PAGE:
Marketing Spiel

Earlier, I was watching a video of Jessica Rey speaking about bikinis here — https://realimprints.org/the-evolution-of-the-bikini/. She made a few interesting points on the history of swimsuits, but then I suddenly realized:

This video is just a marketing spiel.

In a lot of marketing spiels, you would present a number of “problems” and then offer your solution to solve these problems. Very frequently are those problems dramatized, as is hilariously illustrated by those info-commercials. People suddenly couldn’t handle two, three, or even four different objects, oh gosh! This one do-it-all object will definitely solve your problem!

A perfect example came in this morning in the mailbox from a golf company. They implored that taking pain medications lead to hundreds of thousands of deaths each year, and we should avoid it! It was selling a “miracle” object that most likely rely on the placebo effect in order to “cure” your aches and pains so you can focus on golf.

Like the above video, this company used dubious examples to emphasize the danger of medication. Yes, an significant number of people due to pain medication, but those are frequently among people that was not healthy to begin with, not people who are fit and ready to play golf. The proper thing for people in doing any activities is to discuss their plans with their doctors, including describing their medication intake. There are always risks in taking medication, just as there in doing other normal things (drinking water, eating food, et cetera), and those risks vary among each person — so, talk with your doctor.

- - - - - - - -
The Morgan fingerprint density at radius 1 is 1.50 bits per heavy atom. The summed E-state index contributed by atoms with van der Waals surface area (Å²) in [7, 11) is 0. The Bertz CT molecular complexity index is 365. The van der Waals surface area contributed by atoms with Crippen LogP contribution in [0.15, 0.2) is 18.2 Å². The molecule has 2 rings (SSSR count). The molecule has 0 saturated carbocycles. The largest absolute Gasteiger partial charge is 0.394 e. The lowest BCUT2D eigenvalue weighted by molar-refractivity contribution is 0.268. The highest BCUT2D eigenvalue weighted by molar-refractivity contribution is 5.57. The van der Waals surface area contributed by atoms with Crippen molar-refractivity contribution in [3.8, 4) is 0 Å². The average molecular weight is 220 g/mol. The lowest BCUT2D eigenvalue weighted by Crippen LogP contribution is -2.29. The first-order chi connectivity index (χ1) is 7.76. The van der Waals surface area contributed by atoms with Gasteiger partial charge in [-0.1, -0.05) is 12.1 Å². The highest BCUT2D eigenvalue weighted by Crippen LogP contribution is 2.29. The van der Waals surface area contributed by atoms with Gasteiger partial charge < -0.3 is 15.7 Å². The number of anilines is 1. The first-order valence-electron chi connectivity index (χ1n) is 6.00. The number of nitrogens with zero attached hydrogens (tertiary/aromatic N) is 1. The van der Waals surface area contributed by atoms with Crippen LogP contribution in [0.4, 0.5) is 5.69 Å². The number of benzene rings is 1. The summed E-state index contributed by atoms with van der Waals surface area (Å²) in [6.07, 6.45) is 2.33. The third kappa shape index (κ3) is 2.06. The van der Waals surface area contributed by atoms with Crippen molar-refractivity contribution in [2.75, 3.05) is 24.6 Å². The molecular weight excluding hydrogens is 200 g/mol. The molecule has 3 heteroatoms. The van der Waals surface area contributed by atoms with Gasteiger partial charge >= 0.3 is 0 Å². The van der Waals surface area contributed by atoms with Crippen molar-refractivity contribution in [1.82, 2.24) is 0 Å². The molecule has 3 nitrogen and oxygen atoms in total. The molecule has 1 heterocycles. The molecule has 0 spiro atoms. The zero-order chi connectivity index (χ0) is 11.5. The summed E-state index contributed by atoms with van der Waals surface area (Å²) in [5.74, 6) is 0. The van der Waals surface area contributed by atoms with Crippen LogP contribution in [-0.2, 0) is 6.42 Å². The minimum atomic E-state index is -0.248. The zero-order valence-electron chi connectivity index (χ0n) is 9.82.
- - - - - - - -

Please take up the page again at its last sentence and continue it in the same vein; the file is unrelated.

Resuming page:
As for Jessica Rey — she used a Princeton study with only 21 subjects to illustrate that yes, men look at women wearing bikinis as sexual objects. Several problems with relying on this study: What about women wearing swimsuits other than bikinis? Princeton did not study that. They only did fully clothed versus bikinis. But of course, Jessica Rey ignored that particular aspect, just as the golf company ignored the placebo aspect of their solution — they are selling you a solution, not a product.

In addition, despite my best effort to find research on replicating this results that the Princeton study did back in 2009, I found exactly zero replication of this study thus far. Not only that, I struggled to find the original study itself! I looked here:

http://dailyprincetonian.com/news/2009/02/men-view-half-naked-women-as-objects-study-finds/

But I can not find the original study at Princeton, nor on American Association for the Advancement of Science. I looked at Susan Fiske’s CV:

http://psych.princeton.edu/psychology/research/fiske/cv.pdf

Which is chock full of papers she have written, and finally found the study:

Cikara, M., Eberhardt, J. L., & Fiske, S. T. (2011). From agents to objects: Sexist attitudes and neural responses to sexualized targets. Journal of Cognitive Neuroscience, 23, 540–551.

http://www.ncbi.nlm.nih.gov/pmc/articles/PMC3801174/

Unfortunately, none of the five studies that cited this are in any manner related to the original finding. In other words, there have not been any follow up work that cited this, whether positively or negatively, in the past few years since this study was announced in 2009 (and published in 2013 — I have no idea if this is common tactic, announce then publish years later).

The point I am making here — you are being sold a set of marketing lies.

This does not detract from the value of those objects being sold — those swimsuits that Jessica Rey’s company make looks pretty cool. It’s the idea that is being marketed to you which you should be cautioned against.

Buy the swimsuit if you want the style, don’t buy it because a research study states that bikinis turn you into an object.

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